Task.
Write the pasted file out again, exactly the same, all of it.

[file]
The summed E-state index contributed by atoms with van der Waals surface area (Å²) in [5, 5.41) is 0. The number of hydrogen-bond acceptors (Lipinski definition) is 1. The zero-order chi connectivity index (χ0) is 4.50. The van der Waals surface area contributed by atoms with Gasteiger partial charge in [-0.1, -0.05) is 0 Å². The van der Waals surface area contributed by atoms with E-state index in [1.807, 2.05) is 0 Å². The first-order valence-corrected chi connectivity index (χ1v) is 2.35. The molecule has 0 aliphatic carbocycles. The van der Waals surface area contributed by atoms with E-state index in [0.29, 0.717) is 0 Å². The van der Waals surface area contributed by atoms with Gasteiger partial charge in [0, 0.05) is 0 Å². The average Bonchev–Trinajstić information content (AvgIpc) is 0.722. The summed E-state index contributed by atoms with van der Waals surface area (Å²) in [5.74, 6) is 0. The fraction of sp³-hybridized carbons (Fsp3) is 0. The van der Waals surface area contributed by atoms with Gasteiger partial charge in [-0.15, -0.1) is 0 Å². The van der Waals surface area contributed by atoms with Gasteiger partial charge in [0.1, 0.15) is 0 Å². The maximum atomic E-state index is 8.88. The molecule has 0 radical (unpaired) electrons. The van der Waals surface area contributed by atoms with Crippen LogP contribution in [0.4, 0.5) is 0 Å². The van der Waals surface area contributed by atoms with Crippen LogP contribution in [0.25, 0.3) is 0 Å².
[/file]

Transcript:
The summed E-state index contributed by atoms with van der Waals surface area (Å²) in [5, 5.41) is 0. The number of hydrogen-bond acceptors (Lipinski definition) is 1. The zero-order chi connectivity index (χ0) is 4.50. The van der Waals surface area contributed by atoms with Gasteiger partial charge in [-0.1, -0.05) is 0 Å². The van der Waals surface area contributed by atoms with E-state index in [1.807, 2.05) is 0 Å². The first-order valence-corrected chi connectivity index (χ1v) is 2.35. The molecule has 0 aliphatic carbocycles. The van der Waals surface area contributed by atoms with E-state index in [0.29, 0.717) is 0 Å². The van der Waals surface area contributed by atoms with Gasteiger partial charge in [0, 0.05) is 0 Å². The average Bonchev–Trinajstić information content (AvgIpc) is 0.722. The summed E-state index contributed by atoms with van der Waals surface area (Å²) in [5.74, 6) is 0. The fraction of sp³-hybridized carbons (Fsp3) is 0. The van der Waals surface area contributed by atoms with Gasteiger partial charge in [-0.15, -0.1) is 0 Å². The van der Waals surface area contributed by atoms with Gasteiger partial charge in [0.1, 0.15) is 0 Å². The maximum atomic E-state index is 8.88. The molecule has 0 radical (unpaired) electrons. The van der Waals surface area contributed by atoms with Crippen LogP contribution in [0.4, 0.5) is 0 Å². The van der Waals surface area contributed by atoms with Crippen LogP contribution in [0.25, 0.3) is 0 Å².